March 11, 2016

PARIS (AP) McLaren struggled so badly last year that the relative success of preseason testing almost felt like stepping on the podium for success-starved drivers Fernando Alonso and Jenson Button.

Although a genuine podium finish is a long shot at the season-opening Australian Grand Prix next weekend, there is a renewed enthusiasm that it is a realistic goal sometime in 2016.

''We must be every race in the points, and then fighting for podiums in the second part of the season,'' Alonso said.

With two former world champions on board, McLaren had high hopes for 2015. But the transition back to Honda engines proved much more problematic than anticipated and two drivers with 47 GP wins between them mustered only 27 points as Button finished a lowly 16th and Alonso 17th. It was a humiliating year punctuated by caustic outbursts from Alonso, who had to retire from seven of 19 races.

The Spaniard finally lost all patience and called the car's lack of speed ''embarrassing'' at the Japanese Grand Prix in September, comparing the car's power unit to ''a GP2 engine'' in a publicly chastening blow to Honda.

Alonso, the two-time F1 champion, left Ferrari to join McLaren, reckoning it was the only team that could surpass Mercedes in the medium term. His frustration at McLaren was heightened by seeing his Ferrari replacement Sebastian Vettel win three races.

Fast forward a few months and, after a winter spent in the garage working on those demoralizing engine issues, his attitude has changed for the better.

So much so that Alonso gave an interview to Spanish radio last month saying he felt he could win the world title again, although he is not the type to get ahead of himself and it is not certain he meant with McLaren.

''I have a contract until the end of 2017, so that's the minimum I will be (at McLaren),'' said Alonso, who turns 35 in July. ''Then in 2017 the regulations will change a lot, the cars will be very different - supposed to be five seconds faster. So I will drive in 2017, see how much I enjoy driving those cars, and I will make a decision to stay more years or to stop in F1.''

Although ambiguous, the essence of Alonso's message to McLaren was clear: the car needs to be competing for the title in 2017.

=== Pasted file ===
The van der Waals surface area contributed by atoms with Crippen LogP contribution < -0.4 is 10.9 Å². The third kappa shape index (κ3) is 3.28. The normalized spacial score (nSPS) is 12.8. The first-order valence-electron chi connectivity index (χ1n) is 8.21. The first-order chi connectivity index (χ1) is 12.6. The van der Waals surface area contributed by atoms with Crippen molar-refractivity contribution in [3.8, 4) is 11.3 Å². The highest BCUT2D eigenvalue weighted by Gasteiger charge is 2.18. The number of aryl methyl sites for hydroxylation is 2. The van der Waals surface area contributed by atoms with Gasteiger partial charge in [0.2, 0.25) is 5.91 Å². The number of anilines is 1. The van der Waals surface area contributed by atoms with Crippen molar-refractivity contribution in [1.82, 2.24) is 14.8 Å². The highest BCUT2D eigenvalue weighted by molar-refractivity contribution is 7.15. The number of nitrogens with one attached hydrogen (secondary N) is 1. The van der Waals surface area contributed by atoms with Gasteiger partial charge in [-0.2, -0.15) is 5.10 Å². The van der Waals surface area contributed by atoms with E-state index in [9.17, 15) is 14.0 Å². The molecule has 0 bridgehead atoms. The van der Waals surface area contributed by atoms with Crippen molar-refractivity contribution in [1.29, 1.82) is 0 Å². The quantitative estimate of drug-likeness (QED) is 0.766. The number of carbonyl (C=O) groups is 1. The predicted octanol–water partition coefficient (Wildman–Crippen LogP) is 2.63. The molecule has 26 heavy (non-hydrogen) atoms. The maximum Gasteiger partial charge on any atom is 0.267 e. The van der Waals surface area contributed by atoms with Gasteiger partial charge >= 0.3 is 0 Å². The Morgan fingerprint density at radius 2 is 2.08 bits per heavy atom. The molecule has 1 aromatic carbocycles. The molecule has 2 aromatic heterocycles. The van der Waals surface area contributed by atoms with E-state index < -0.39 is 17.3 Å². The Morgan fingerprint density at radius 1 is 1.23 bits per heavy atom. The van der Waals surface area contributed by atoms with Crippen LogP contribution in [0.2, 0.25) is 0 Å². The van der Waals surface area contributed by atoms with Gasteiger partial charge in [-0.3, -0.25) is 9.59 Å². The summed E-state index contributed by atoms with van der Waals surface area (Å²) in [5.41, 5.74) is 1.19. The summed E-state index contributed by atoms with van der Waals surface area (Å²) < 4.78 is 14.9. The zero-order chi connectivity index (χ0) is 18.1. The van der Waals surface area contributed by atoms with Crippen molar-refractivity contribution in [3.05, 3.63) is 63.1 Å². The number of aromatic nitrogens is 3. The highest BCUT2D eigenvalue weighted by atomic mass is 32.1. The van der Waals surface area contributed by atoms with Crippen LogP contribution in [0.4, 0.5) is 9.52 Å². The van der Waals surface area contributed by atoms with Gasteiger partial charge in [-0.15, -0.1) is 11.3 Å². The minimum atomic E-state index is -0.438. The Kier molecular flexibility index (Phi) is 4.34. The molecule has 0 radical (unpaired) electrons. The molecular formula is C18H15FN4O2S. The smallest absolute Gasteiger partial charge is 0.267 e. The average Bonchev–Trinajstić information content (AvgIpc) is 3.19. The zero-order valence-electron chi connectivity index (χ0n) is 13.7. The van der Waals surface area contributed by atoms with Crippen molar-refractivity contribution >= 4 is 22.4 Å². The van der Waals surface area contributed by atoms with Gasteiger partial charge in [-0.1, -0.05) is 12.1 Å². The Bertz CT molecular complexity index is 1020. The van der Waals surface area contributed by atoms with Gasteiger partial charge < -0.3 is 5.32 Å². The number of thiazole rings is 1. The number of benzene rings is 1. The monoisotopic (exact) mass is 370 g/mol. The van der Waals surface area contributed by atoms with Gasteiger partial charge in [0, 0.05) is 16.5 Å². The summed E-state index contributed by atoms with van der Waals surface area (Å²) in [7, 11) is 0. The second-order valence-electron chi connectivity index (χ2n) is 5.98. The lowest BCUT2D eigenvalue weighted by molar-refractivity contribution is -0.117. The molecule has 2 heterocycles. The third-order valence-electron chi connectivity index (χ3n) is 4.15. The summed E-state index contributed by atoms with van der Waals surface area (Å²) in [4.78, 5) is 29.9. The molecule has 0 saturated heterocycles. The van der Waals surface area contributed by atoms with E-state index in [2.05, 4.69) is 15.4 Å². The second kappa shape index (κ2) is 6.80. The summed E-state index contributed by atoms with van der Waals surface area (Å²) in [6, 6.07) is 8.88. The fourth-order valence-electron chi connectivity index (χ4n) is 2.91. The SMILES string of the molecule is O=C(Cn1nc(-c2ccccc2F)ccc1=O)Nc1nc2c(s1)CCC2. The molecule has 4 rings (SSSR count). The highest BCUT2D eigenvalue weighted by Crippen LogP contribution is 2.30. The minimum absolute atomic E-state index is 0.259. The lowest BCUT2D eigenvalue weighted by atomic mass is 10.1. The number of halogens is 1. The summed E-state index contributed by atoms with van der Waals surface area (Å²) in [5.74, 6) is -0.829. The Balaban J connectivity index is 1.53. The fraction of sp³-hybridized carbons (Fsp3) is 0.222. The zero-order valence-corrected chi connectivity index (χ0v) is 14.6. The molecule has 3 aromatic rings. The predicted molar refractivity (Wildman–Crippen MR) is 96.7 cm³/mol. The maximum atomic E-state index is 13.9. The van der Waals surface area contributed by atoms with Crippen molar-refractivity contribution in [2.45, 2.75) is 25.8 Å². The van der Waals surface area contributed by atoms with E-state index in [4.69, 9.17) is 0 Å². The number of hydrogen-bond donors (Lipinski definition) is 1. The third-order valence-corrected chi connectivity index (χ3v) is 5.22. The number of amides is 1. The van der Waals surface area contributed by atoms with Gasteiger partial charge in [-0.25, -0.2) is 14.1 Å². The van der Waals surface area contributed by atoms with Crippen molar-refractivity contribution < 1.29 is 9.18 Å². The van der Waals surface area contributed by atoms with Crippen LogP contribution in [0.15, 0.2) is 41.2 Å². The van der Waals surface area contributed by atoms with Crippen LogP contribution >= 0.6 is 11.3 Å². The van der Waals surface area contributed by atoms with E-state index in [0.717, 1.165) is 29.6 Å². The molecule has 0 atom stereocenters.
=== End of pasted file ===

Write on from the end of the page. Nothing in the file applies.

This year offers Alonso an indication of how likely that will be, and the preseason testing in the Spanish sunshine was encouraging.

Over the eight days at the Catalunya track near Barcelona, McLaren did more than double the test laps it achieved in 12 days of testing last year, underlining the engine's enhanced reliability.

''The progress is massive in that area. That's something we knew we had to work on,'' said the 36-year-old Button, who completed only 13 races in 2015. ''We've had no reliability issues with it at all and it's a big difference. At some circuits last year, in the race we were losing six tenths every lap.''

McLaren also has a little more speed in reserve considering that it did not run its full-spec car in testing.

Given the undoubted skill of Alonso - considered by many observers still to be the best driver in terms of pure racing ability - it won't be lack of talent that holds back McLaren's progress.

But just as Alonso was more outspoken than the diplomatic Button last year, the Spaniard is showing more circumspection than his British teammate heading toward the new season.

''I am in a bit of a stand-by situation: sometimes some of the top times seem to be reachable, while on other days they seem to be unreachable,'' said Alonso, who won the last of his 32 races in May, 2013.

''What our level of performance is will become visible in Australia. So I am waiting for the Melbourne race: four o'clock, same tires, same fuel load - and then let's see where everybody stands.''

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